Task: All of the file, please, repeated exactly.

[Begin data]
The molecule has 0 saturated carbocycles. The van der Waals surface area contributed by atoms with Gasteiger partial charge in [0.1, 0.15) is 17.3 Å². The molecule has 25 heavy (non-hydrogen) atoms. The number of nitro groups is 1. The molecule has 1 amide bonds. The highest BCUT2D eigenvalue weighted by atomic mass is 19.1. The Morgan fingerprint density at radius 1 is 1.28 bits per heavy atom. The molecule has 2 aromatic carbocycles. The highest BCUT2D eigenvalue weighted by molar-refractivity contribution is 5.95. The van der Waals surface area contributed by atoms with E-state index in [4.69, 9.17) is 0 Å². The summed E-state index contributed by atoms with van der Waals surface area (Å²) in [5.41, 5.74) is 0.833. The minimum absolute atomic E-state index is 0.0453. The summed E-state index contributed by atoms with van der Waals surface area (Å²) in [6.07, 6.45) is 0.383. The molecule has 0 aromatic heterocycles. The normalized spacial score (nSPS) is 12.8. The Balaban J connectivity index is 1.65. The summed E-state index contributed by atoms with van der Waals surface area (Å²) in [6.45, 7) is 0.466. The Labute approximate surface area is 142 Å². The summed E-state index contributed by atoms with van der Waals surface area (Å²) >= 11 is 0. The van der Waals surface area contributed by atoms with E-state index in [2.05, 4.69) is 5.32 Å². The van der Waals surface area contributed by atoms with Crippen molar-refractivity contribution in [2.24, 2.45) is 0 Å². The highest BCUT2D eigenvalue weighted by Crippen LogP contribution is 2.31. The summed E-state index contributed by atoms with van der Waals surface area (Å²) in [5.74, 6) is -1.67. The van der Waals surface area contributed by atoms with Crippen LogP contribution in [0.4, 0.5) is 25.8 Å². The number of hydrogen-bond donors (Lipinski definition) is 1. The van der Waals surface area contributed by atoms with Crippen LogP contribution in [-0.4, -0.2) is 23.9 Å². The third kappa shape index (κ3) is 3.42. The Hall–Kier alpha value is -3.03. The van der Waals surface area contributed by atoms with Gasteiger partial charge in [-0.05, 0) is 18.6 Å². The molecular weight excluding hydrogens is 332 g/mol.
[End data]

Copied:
The molecule has 0 saturated carbocycles. The van der Waals surface area contributed by atoms with Gasteiger partial charge in [0.1, 0.15) is 17.3 Å². The molecule has 25 heavy (non-hydrogen) atoms. The number of nitro groups is 1. The molecule has 1 amide bonds. The highest BCUT2D eigenvalue weighted by atomic mass is 19.1. The Morgan fingerprint density at radius 1 is 1.28 bits per heavy atom. The molecule has 2 aromatic carbocycles. The highest BCUT2D eigenvalue weighted by molar-refractivity contribution is 5.95. The van der Waals surface area contributed by atoms with E-state index in [4.69, 9.17) is 0 Å². The summed E-state index contributed by atoms with van der Waals surface area (Å²) in [5.41, 5.74) is 0.833. The minimum absolute atomic E-state index is 0.0453. The summed E-state index contributed by atoms with van der Waals surface area (Å²) in [6.07, 6.45) is 0.383. The molecule has 0 aromatic heterocycles. The normalized spacial score (nSPS) is 12.8. The Balaban J connectivity index is 1.65. The summed E-state index contributed by atoms with van der Waals surface area (Å²) in [6.45, 7) is 0.466. The Labute approximate surface area is 142 Å². The summed E-state index contributed by atoms with van der Waals surface area (Å²) >= 11 is 0. The van der Waals surface area contributed by atoms with E-state index in [2.05, 4.69) is 5.32 Å². The van der Waals surface area contributed by atoms with Crippen molar-refractivity contribution in [2.24, 2.45) is 0 Å². The highest BCUT2D eigenvalue weighted by Crippen LogP contribution is 2.31. The summed E-state index contributed by atoms with van der Waals surface area (Å²) in [5.74, 6) is -1.67. The van der Waals surface area contributed by atoms with Crippen LogP contribution in [0.4, 0.5) is 25.8 Å². The number of hydrogen-bond donors (Lipinski definition) is 1. The van der Waals surface area contributed by atoms with Crippen LogP contribution in [-0.4, -0.2) is 23.9 Å². The third kappa shape index (κ3) is 3.42. The Hall–Kier alpha value is -3.03. The van der Waals surface area contributed by atoms with Gasteiger partial charge in [-0.05, 0) is 18.6 Å². The molecular weight excluding hydrogens is 332 g/mol.